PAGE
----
Michele Sullivan—Fortune 100 executive, strategic business advisor, and author—regards the world from a different vantage point, which allows her to look for opportunities rather than problems, and to seek out the best in everyone.
Michele Sullivan has looked up to people her entire life—not by choice. Born with a rare form of dwarfism, metatrophic dysplasia, looking up has shaped her philosophy. “It taught me the greatest perspective, which is: I look up to everybody because we all have value,” says Sullivan, a keynote speaker at the 2021 ASAE Annual Meeting next month. “My view is that we shouldn’t be judgmental of anyone and that we should be open to everyone. I am very much a collaborator.”
Sullivan enjoyed a 30-year career at Caterpillar, both as director of corporate social innovation at Caterpillar Inc., and as president of the Caterpillar Foundation. When the position at Caterpillar Foundation came up, which is rare, Sullivan says she wanted to go for it because it combined her passion for both the nonprofit world and Caterpillar.
It’s OK to Ask For Help
She knew she couldn’t do it alone because she can’t travel by herself. She credits a kitchen table approach. Every night growing up she sat at the kitchen table with her family and her parents would ask the kids how their day went. “Of course, the most exciting part was when somebody puked,” she says. But the nightly gatherings also created a foundation she would draw upon both personally and professionally.
When she decided to go after the position at Caterpillar Foundation, she went to her kitchen table—which consisted of her mother and sister at that point—to help her determine if she could do it. “As a leader, you also have to have a kitchen table,” Sullivan says. “You have to be able to ask for help, because rarely in life do you do anything by yourself.”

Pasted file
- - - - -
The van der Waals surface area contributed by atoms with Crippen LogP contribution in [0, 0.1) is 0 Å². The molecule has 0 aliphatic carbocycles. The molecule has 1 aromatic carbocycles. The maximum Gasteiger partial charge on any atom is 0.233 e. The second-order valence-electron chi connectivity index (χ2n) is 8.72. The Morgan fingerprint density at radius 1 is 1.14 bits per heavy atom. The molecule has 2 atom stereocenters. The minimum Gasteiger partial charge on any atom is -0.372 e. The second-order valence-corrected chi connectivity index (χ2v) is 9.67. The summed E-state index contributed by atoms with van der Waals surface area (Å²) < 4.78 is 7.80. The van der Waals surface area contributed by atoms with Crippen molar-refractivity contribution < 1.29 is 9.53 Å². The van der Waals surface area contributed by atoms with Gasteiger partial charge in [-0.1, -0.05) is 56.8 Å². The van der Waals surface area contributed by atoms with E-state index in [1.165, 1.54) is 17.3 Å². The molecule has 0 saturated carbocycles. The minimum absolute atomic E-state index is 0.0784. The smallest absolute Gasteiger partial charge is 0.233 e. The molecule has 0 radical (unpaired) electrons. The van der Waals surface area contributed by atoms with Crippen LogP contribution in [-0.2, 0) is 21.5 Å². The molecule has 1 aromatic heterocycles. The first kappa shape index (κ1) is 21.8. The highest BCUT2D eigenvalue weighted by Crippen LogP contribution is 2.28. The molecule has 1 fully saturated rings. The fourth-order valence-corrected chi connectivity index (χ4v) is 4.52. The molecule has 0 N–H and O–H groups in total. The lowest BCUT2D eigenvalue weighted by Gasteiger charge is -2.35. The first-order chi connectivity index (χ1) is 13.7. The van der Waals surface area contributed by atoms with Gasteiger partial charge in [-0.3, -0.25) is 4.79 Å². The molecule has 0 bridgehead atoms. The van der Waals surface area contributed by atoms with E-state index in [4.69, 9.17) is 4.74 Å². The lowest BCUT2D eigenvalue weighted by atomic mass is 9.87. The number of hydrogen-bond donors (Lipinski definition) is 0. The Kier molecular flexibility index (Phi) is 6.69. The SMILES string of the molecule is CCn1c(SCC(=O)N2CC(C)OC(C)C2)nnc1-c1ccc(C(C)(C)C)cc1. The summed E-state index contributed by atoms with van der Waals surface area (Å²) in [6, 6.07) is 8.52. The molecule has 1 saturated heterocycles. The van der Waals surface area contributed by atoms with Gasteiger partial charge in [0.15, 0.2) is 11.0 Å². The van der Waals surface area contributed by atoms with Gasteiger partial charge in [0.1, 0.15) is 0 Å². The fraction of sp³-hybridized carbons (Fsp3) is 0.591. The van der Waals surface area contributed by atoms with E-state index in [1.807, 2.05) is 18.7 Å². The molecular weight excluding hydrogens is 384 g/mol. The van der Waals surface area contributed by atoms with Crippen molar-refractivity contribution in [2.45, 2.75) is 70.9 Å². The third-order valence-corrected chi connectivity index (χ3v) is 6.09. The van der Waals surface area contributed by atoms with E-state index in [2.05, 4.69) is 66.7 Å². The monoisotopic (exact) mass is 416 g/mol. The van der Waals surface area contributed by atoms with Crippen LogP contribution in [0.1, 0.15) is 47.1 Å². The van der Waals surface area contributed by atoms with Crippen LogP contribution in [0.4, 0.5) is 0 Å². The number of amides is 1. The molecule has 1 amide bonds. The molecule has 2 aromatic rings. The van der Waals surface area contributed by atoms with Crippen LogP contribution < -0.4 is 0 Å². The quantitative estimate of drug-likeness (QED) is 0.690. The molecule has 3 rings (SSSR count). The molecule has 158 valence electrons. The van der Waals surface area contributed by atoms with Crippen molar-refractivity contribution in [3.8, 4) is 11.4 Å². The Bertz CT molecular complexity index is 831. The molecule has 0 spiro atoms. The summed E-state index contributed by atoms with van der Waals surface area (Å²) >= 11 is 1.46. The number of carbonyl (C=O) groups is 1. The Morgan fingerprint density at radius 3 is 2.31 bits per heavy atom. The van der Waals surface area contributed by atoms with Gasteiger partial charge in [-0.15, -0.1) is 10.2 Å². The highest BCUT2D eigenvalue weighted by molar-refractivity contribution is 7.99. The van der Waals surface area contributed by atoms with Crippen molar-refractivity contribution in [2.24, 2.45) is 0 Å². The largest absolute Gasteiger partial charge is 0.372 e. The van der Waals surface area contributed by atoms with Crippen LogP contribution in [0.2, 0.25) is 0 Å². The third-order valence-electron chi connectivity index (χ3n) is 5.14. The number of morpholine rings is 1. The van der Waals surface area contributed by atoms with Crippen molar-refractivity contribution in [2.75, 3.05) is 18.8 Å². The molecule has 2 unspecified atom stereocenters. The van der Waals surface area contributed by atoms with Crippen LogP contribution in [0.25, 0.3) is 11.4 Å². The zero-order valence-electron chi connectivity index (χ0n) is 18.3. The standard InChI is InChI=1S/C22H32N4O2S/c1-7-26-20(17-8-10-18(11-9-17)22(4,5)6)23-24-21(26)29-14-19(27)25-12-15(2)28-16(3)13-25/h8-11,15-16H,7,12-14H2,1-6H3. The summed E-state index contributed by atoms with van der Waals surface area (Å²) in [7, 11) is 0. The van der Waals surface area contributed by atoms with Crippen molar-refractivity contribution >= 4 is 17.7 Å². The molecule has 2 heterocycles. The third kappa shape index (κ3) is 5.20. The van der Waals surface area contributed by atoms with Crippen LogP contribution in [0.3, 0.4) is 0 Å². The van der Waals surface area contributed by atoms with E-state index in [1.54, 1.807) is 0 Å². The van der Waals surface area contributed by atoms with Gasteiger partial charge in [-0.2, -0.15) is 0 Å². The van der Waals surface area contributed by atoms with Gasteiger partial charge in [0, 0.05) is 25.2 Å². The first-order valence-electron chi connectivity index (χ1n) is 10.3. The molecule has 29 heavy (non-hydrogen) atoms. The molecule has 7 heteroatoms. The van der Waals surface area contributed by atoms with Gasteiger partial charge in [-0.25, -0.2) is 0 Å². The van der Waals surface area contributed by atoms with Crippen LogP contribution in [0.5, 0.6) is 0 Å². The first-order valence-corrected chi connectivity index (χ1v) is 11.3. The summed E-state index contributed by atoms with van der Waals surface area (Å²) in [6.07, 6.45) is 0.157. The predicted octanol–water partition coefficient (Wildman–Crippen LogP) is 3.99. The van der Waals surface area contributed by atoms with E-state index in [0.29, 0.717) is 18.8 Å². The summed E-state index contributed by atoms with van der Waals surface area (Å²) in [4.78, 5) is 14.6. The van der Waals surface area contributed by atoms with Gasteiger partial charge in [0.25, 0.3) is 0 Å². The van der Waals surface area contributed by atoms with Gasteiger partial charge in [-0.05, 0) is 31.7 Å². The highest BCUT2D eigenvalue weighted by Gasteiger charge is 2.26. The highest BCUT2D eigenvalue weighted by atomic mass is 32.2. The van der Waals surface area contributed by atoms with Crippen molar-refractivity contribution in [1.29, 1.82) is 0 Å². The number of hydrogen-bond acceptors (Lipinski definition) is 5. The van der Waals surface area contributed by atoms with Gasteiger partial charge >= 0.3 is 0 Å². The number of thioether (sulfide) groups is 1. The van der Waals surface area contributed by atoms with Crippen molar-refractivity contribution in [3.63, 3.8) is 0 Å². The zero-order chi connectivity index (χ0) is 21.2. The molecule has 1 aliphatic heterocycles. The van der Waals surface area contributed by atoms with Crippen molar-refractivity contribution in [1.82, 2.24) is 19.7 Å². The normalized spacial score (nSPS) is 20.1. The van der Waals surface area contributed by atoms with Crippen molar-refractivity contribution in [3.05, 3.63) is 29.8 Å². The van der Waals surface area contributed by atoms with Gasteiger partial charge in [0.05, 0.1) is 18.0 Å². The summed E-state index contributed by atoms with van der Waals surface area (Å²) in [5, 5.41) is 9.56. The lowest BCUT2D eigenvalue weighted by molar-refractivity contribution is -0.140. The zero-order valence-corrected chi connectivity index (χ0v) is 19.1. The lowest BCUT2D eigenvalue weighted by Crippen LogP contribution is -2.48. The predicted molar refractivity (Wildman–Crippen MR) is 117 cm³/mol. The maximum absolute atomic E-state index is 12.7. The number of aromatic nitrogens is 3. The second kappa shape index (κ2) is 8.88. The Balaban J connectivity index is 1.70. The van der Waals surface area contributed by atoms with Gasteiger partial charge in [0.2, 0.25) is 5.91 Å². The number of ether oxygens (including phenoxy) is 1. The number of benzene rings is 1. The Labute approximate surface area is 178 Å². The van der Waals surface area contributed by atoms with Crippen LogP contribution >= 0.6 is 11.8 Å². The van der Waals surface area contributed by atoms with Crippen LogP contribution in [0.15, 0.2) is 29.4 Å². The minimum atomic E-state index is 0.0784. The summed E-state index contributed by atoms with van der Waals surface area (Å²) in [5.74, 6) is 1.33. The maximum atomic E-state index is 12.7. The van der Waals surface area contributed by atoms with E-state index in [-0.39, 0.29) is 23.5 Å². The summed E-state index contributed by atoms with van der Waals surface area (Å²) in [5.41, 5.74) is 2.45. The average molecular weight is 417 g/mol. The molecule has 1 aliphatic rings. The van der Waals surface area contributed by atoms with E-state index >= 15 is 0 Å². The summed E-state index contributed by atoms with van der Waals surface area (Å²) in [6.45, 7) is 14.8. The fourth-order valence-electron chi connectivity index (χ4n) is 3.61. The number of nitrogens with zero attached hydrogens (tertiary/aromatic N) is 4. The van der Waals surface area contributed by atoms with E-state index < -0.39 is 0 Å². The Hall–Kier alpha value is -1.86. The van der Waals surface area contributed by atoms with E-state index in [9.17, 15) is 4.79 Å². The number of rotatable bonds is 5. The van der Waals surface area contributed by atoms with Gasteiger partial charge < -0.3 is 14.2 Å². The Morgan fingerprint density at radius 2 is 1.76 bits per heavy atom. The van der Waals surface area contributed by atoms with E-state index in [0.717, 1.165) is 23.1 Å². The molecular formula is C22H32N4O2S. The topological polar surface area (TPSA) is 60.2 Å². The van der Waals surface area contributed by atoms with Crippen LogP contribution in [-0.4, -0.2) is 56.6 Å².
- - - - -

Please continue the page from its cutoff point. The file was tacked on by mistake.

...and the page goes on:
She notes that many people consider asking for help as a sign of weakness. “I ask for help every day being four feet tall,” she says. “I know that it’s a strength because it takes a lot of confidence to say, ‘I need help.’” She emphasizes that you have to be willing to make the first move. And, as a leader, when you see someone on your team who needs assistance or they’re struggling, you need to ask yourself what you can do about it.
Sullivan has also always sought a diversity of opinion. Throughout her career she told her teams, “If we all think alike, then I don’t have the right team.” She looked for differences in people to better explore all opportunities and experiences. She knew that if someone grew up under completely different circumstances than her own, it gave them a unique perspective she didn’t have.
“When you’re building a product or marketing campaign, you want people who think totally differently,” she says. “You want to make your product as broad as you can so that it appeals to the most people.”
As the world begins to emerge from this difficult period, it will be essential for leaders to show that they are confident about figuring out what the new normal is. “Everybody watches you as a leader,” she says. “You can’t get anxious.”
Sullivan keeps all the recent challenges in perspective, of course. “It’s brought the world closer together,” she says, “because if this hasn’t taught people that we’re truly one world, then you’re living under a rock somewhere.”